Now: Vans is a global brand, still sought after by those who covet the California-look with brands such as Converse and Dickies. They don’t just do shoes- as well as t-shirts, hoodies, backpacks and accessories, they also set up skate parks all over the world including ‘House of Vans’ skatepark in London. A basic pair of branded skate shoes nowadays can cost anywhere between £65-£100.
Then: Before punk became a bit more mainstream, bands were reliant on some “old-faithfuls” as far as venues were concerned. On both sides of the Atlantic, there were a handful of venues who were so instrumental in nurturing punk during its inception, that their very names have become synonymous with punk itself.
The Roxy was a former fruit and veg warehouse in Covent Garden which became a music venue in the early 70s. Don Letts was the original DJ at the club and early gigs included Siouxsie and the Banshees; Generation X and The Clash as well as pretty much every other punk band you can think of. The club was even mentioned in a song by Crass entitled “Banned from the Roxy”.
The 100 Club in Oxford Street has been hosting live music since the 1940s. It was originally called the Feldman Swing Club and showcased jazz and swing heavyweights such as Louis Armstrong. It was changed to the 100 Club in 1964. Like the Roxy, it has seen punk royalty perform within its walls, as well as hosting the International Punk Festival in 1976. As well as the Buzzcocks, The Jam and the Sex Pistols and their ilk playing there, the 100 Club welcomed bands from the 80s hardcore scene such as Black Flag, Discharge and Skrewdriver.
CBGBs was a New York club opened in 1974 in Manhattan’s East Village. CBGB stands for Country, Bluegrass and Blues which was the original direction wanted by the owner. However, now CBGBs is forever etched into the history books as a punk venue and centre of the scene that brought us Blondie, Ramones and Talking Heads. As its popularity grew, revellers and musicians would travel from around the US to either see music or play it themselves, including Elvis Costello, B-52s and the Misfits.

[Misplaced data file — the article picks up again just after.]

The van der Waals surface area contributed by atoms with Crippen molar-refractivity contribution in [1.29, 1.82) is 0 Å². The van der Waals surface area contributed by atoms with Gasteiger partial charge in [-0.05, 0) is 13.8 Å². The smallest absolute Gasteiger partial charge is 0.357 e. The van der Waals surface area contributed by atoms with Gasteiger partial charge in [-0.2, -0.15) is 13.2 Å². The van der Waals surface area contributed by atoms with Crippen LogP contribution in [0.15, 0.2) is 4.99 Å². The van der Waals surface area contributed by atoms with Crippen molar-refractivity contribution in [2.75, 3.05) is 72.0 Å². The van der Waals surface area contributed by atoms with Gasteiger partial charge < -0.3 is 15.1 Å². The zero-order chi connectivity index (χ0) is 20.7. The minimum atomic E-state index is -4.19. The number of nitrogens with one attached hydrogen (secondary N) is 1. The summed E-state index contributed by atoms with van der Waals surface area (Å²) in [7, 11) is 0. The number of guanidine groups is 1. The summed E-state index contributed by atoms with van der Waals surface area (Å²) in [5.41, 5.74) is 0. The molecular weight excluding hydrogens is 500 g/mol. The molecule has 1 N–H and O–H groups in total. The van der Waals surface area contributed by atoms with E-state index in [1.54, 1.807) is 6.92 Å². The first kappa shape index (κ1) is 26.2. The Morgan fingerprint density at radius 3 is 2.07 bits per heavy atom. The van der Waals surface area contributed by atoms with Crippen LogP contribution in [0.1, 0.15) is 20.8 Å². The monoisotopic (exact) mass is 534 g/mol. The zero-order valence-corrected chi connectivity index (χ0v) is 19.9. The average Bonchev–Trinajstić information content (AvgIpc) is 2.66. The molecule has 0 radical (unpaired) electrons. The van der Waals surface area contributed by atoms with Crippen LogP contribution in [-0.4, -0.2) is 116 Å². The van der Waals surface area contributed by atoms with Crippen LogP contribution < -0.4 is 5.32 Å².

The Roxy lasted pretty well- only closing down in 2007. It is now the site of a Speedos store but there is a plaque outside the place it once stood, reminding the public of its hellraising former glory.
The 100 Club is still going strong and still a popular live music venue. Many big acts play ‘secret’ gigs within its walls which have remained more or less untouched since the 1970s. It was threatened with closure in 2010 but a concerted campaign to keep it open (and a partnership deal with Converse) has kept its doors open. Even its earlier incarnation as the Feldman Swing Club has been recognised for its significance being named as one of the 12 UK venues that have made an outstanding contribution to the jazz scene.
CBGBs continued throughout the 80s and 90s and then in 2005 ran into financial difficulty after a dispute about rent with their landlord. It looked like the doors were going to have to close and the owner (still the original founder Hilly Kristal) claimed he would be relocating the club to Las Vegas. A who’s who of American punk and new wave turned out to see off CBGBs in style, including Patti Smith, Bad Brains and Flea from RHCP. The club finally closed in October 2006 and Kristal passed away less than a year later.
So there you have it, that is the fate of some of the most well-known brands and companies associated with punk. What’s your experience? Did you have a Harrington jacket? Ever purchase a gimp mask in SEX or party the night away at The Roxy? Let us know!